The Salvation Army of North Platte Distributes More Than 1 Million Pounds of Food Annually
When Majors Lynneta and Harold Poff arrived to begin their assignment at the North Platte Corps in July of 2019, Maj. Lynneta vowed the food pantry shelves would never be bare. Trusting that God would provide, she declared, “If we give away the food we have, then God will supply us with more to give away.”
Maj. Lynneta’s confident hope in what she could not yet see has come to fruition. In 2020 alone, The Salvation Army of North Platte gave away more than 1 million pounds of food to individuals and families in need via the corps’ food pantry and produce distribution programs.
The abundance of food is the result of partnerships with Food Bank for the Heartland and the local Walmart store and distribution center. The corps typically receives a weekly semi-truckload of food from the distribution center, as well as weekly donations from the Walmart store itself.
“When a truck load is rejected at the distribution center because a pallet is damaged or mislabeled or because there is an overage or a mistake in the order, the driver is directed to contact us,” said Maj. Lynneta.
She also notes that the corps has a good relationship with the truck stops along nearby Interstate 80, as well as with the North Platte Weigh Station.
“If a truck driver doesn’t get referred to us by the distribution center for some reason, they usually make their way to a truck stop or the weigh station to inquire about where they can ‘dump’ their load,” explained Maj. Lynneta. “The drivers then get referred to us. We take the load off their hands so they can get on the road again. It’s a win-win for everyone.”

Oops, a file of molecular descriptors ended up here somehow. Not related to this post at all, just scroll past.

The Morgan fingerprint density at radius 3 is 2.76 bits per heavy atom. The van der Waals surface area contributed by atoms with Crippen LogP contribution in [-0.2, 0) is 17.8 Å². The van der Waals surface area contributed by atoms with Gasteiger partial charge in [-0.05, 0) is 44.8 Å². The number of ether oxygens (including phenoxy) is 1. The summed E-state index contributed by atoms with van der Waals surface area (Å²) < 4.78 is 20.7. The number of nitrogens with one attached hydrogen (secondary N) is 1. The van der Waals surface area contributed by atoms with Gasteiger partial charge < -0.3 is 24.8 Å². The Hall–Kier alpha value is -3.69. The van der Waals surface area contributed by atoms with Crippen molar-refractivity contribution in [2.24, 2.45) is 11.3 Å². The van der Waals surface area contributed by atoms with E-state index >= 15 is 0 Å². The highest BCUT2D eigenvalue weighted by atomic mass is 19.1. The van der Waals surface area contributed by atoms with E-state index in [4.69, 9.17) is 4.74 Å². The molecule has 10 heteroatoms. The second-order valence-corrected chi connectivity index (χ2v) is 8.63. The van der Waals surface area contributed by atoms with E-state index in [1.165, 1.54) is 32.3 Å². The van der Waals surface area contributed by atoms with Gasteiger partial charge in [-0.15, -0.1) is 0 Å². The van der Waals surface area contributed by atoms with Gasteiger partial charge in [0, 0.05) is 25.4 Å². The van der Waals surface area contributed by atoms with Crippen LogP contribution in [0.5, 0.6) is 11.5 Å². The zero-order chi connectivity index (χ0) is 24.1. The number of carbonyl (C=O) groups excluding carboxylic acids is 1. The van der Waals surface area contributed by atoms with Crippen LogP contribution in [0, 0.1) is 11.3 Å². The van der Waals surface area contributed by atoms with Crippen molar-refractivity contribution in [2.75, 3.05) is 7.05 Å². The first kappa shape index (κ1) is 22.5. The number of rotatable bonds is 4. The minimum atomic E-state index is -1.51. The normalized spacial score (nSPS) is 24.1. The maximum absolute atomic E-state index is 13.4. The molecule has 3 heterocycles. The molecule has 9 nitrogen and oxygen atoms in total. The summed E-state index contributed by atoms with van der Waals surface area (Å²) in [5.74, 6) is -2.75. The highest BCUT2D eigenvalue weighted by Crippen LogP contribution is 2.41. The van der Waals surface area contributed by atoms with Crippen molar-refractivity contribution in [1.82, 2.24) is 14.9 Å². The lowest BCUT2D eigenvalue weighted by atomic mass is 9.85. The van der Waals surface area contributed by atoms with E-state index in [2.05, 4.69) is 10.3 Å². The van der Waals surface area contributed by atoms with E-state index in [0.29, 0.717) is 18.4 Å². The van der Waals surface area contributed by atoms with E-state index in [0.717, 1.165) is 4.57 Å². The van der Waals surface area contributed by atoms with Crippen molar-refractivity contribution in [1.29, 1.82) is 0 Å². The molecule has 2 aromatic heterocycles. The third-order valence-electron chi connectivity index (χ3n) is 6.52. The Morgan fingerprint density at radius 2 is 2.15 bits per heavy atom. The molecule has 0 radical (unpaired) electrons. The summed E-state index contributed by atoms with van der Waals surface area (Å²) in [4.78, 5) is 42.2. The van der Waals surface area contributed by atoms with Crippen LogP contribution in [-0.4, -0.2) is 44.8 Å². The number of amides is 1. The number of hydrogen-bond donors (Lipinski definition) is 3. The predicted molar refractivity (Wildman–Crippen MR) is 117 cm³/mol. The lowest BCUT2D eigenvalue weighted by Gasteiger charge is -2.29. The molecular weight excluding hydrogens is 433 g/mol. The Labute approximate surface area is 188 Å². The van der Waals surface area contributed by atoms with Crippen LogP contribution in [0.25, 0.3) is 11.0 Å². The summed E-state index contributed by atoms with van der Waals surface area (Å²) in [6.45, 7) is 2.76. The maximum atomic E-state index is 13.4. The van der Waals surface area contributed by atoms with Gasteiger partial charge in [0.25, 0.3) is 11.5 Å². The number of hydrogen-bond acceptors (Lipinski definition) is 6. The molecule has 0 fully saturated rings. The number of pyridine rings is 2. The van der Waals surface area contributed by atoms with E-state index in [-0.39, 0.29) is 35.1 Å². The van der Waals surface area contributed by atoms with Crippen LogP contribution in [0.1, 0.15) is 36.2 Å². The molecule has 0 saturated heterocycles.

Food insecurity has increased during the pandemic, resulting in more visitors to the corps’ pantry and weekly produce distributions. The corps serves between 150 and 225 households each week via its produce distribution alone, in addition to the individuals and families who visit the food pantry.
Since last March, the corps has run the produce distribution as a drive-thru operation in order to follow safety and social distancing protocols during the pandemic.
“Prior to COVID-19, people would line up and walk through to pick up the produce, but this method has worked really well for us and for those we serve, so we will probably continue with the drive-thru even after pandemic restrictions have eased,” said Maj. Lynneta.
Despite the increase in visitors to the pantry and produce distributions, the corps has managed to provide food for anyone who needs it.
“There have been a couple of times in the last year or so that our shelves have gotten sparse, but God has continued to bless us with additional food to give away to people in our community,” said Maj. Lynneta. “Sometimes we end up with an abundance of particular items – like mushrooms or bananas or cereal – but it always comes and goes, and people appreciate it.”
The corps’ food pantry is open three days a week. Families and individuals are eligible to visit once every 90 days (there are also two other food pantries in town), on average receiving approximately 50 pounds of food, including meat and fresh produce.
Those in need can receive fresh produce and other perishables at the weekly distribution as often as needed. The distribution, which is held every Monday at 11 a.m., often goes until 4 or 5 p.m.
“It is not unusual for cars to be lined up several blocks, waiting sometimes hours for their turn to receive food,” said Maj. Lynneta.
Giving away more than one million pounds of food in a year is no small task. Maj. Lynneta credits the corps’ legion of generous volunteers for the success of the food program.
“We honestly could not do this without our volunteer force,” she said. “They truly have a passion for making sure people have food.”